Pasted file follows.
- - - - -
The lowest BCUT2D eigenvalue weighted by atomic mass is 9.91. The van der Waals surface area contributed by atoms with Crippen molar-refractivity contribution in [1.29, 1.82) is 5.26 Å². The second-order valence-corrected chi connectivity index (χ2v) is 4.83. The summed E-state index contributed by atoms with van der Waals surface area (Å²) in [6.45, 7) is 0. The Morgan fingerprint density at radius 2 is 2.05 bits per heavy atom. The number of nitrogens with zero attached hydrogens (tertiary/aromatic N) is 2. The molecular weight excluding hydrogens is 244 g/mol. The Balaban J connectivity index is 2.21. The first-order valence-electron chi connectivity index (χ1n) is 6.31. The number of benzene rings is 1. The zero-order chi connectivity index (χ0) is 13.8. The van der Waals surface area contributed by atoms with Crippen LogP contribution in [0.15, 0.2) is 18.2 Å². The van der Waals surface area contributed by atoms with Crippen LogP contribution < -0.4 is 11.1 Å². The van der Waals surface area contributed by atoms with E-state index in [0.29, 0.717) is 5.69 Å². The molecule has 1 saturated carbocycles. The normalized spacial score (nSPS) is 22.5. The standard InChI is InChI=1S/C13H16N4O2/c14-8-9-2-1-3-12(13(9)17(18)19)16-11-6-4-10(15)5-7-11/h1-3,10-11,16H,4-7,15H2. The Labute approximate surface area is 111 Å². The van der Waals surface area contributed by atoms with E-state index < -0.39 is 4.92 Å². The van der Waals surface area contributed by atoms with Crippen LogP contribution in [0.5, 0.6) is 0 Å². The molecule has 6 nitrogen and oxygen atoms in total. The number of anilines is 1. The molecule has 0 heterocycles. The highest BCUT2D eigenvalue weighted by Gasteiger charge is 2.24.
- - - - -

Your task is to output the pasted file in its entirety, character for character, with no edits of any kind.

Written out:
The lowest BCUT2D eigenvalue weighted by atomic mass is 9.91. The van der Waals surface area contributed by atoms with Crippen molar-refractivity contribution in [1.29, 1.82) is 5.26 Å². The second-order valence-corrected chi connectivity index (χ2v) is 4.83. The summed E-state index contributed by atoms with van der Waals surface area (Å²) in [6.45, 7) is 0. The Morgan fingerprint density at radius 2 is 2.05 bits per heavy atom. The number of nitrogens with zero attached hydrogens (tertiary/aromatic N) is 2. The molecular weight excluding hydrogens is 244 g/mol. The Balaban J connectivity index is 2.21. The first-order valence-electron chi connectivity index (χ1n) is 6.31. The number of benzene rings is 1. The zero-order chi connectivity index (χ0) is 13.8. The van der Waals surface area contributed by atoms with Crippen LogP contribution in [0.15, 0.2) is 18.2 Å². The van der Waals surface area contributed by atoms with Crippen LogP contribution < -0.4 is 11.1 Å². The van der Waals surface area contributed by atoms with E-state index in [0.29, 0.717) is 5.69 Å². The molecule has 1 saturated carbocycles. The normalized spacial score (nSPS) is 22.5. The standard InChI is InChI=1S/C13H16N4O2/c14-8-9-2-1-3-12(13(9)17(18)19)16-11-6-4-10(15)5-7-11/h1-3,10-11,16H,4-7,15H2. The Labute approximate surface area is 111 Å². The van der Waals surface area contributed by atoms with E-state index < -0.39 is 4.92 Å². The van der Waals surface area contributed by atoms with Crippen LogP contribution in [0.5, 0.6) is 0 Å². The molecule has 6 nitrogen and oxygen atoms in total. The number of anilines is 1. The molecule has 0 heterocycles. The highest BCUT2D eigenvalue weighted by Gasteiger charge is 2.24.